It’s known that a certain basketball player makes 30% of his free throws. On Friday night’s game, he had the chance to shoot 10 free throws. How many free throws might you expect him to make? We would expect 0.30 * 10 = 3.

However, he actually made 4 free throws out of 10 or 40%. Is this surprising? Does this mean that he’s actually better than we thought?

The *binomial distribution* can help us. It tells us how likely it is for a certain number of “successes” to happen, given a probability of success and a number of trials.

In this example:

- The
*probability of success*was 30% (he makes 30% of free throws) - The number of
*trials*was 10 (he took 10 shots) - The number of
*successes*was 4 (he made 4 shots)

The binomial distribution is important because it allows us to know how likely a certain outcome is, even when it’s not the expected one. From this graph, we can see that it’s not that unlikely an outcome for our basketball player to get 4 free throws out of 10. However, it would be pretty unlikely for him to get all 10.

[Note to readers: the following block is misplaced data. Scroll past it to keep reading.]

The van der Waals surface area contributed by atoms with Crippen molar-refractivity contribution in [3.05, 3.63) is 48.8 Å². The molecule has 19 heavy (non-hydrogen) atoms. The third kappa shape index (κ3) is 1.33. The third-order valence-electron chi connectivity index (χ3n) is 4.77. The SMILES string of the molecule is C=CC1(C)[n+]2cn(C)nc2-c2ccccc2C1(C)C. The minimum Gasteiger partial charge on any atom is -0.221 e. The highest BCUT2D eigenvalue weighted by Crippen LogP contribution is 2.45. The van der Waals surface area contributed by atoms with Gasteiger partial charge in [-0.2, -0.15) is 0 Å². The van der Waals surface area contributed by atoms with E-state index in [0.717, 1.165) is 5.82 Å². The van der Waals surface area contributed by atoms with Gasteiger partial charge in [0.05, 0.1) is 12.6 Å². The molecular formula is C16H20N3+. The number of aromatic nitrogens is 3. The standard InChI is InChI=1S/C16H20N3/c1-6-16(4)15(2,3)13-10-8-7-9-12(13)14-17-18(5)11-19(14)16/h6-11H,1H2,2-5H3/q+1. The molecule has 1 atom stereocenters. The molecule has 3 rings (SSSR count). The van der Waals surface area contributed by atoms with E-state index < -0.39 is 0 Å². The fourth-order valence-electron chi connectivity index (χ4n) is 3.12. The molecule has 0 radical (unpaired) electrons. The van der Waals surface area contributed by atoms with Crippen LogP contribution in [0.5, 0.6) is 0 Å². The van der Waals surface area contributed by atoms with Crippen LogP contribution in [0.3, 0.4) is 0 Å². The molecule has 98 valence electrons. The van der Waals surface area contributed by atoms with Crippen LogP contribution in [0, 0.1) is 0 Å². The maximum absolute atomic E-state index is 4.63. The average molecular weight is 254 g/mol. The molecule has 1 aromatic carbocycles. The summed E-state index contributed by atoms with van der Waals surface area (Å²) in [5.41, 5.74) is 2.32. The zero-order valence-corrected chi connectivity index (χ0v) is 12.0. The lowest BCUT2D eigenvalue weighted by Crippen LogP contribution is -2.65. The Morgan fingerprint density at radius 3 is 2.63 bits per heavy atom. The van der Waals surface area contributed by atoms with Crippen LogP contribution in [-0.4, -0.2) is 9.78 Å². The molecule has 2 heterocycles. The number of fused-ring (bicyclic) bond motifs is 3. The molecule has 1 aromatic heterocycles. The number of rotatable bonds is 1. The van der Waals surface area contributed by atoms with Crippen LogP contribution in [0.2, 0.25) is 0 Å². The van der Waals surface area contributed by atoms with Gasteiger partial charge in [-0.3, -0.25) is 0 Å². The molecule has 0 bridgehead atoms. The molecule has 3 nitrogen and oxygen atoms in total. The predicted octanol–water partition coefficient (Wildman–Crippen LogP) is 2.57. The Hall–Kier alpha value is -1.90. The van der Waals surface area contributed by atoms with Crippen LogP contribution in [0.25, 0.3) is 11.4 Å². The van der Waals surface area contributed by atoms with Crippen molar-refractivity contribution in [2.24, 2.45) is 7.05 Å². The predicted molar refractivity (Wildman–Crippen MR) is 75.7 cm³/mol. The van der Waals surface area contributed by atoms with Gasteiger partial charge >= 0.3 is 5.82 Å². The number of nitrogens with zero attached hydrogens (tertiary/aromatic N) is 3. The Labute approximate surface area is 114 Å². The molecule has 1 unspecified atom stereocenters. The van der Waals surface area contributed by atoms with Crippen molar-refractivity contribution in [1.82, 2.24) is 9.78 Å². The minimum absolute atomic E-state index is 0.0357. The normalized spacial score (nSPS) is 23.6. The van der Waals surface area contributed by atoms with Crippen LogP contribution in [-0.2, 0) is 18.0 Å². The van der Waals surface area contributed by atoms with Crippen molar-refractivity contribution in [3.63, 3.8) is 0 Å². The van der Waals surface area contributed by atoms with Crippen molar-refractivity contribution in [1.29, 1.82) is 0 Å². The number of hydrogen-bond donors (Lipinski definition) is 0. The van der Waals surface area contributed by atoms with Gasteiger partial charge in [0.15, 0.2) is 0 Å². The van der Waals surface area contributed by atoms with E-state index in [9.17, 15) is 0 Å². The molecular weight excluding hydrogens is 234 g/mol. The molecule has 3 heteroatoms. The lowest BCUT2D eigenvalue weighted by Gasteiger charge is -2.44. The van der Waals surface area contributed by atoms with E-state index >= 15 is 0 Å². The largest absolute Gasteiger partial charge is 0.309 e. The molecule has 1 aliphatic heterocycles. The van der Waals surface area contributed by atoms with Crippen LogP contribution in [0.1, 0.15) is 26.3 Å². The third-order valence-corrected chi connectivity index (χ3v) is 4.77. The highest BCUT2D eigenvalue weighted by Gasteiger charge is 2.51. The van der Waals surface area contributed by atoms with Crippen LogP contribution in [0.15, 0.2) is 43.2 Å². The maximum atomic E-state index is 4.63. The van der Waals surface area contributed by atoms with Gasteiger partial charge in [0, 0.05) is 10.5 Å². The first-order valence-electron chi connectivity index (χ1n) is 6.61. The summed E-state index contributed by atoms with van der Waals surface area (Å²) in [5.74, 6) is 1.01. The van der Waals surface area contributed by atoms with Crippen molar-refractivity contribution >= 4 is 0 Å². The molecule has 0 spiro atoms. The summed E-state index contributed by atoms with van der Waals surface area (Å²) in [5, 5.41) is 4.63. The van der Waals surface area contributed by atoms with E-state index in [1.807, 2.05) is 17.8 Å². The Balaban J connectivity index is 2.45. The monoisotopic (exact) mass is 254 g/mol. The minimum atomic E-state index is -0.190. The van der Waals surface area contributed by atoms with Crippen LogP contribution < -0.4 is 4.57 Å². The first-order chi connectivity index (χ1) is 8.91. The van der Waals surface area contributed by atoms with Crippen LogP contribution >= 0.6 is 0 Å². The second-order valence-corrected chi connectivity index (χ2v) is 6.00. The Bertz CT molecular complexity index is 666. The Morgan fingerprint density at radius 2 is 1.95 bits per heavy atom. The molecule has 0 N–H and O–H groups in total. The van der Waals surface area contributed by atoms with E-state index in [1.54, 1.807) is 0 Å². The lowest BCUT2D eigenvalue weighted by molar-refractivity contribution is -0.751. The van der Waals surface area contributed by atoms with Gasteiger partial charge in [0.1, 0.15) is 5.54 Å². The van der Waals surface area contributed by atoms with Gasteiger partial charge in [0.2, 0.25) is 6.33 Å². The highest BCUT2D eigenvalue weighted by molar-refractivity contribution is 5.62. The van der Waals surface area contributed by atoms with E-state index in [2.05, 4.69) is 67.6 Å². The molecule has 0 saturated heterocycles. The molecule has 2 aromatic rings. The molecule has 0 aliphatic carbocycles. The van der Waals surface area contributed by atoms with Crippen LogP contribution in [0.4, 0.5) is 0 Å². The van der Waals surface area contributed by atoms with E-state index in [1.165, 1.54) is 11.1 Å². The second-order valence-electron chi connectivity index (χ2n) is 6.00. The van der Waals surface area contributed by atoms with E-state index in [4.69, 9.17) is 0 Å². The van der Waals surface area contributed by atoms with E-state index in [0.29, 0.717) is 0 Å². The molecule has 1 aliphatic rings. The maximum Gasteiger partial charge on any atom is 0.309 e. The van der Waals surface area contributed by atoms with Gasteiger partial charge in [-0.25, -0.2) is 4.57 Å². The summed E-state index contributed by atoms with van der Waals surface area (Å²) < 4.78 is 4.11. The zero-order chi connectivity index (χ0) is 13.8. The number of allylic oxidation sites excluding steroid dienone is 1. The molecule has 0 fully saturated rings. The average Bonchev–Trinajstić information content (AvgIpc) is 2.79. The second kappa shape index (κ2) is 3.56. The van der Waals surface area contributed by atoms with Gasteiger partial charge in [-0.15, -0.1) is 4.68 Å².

### Instructions

The interactive visualization to the right demonstrates the concept of Binomial Distribution and how it relates to probability.

Try increasing the number of baskets that he attempts. What happens to the probability that he makes just one basket?

Now try increasing the number of baskets that we expect him to make. How does this affect the probability?

Now try changing how likely he is to make each basket. How does this affect the probability?

Continue to play around with the visualization. When you’re ready, continue to the next exercise.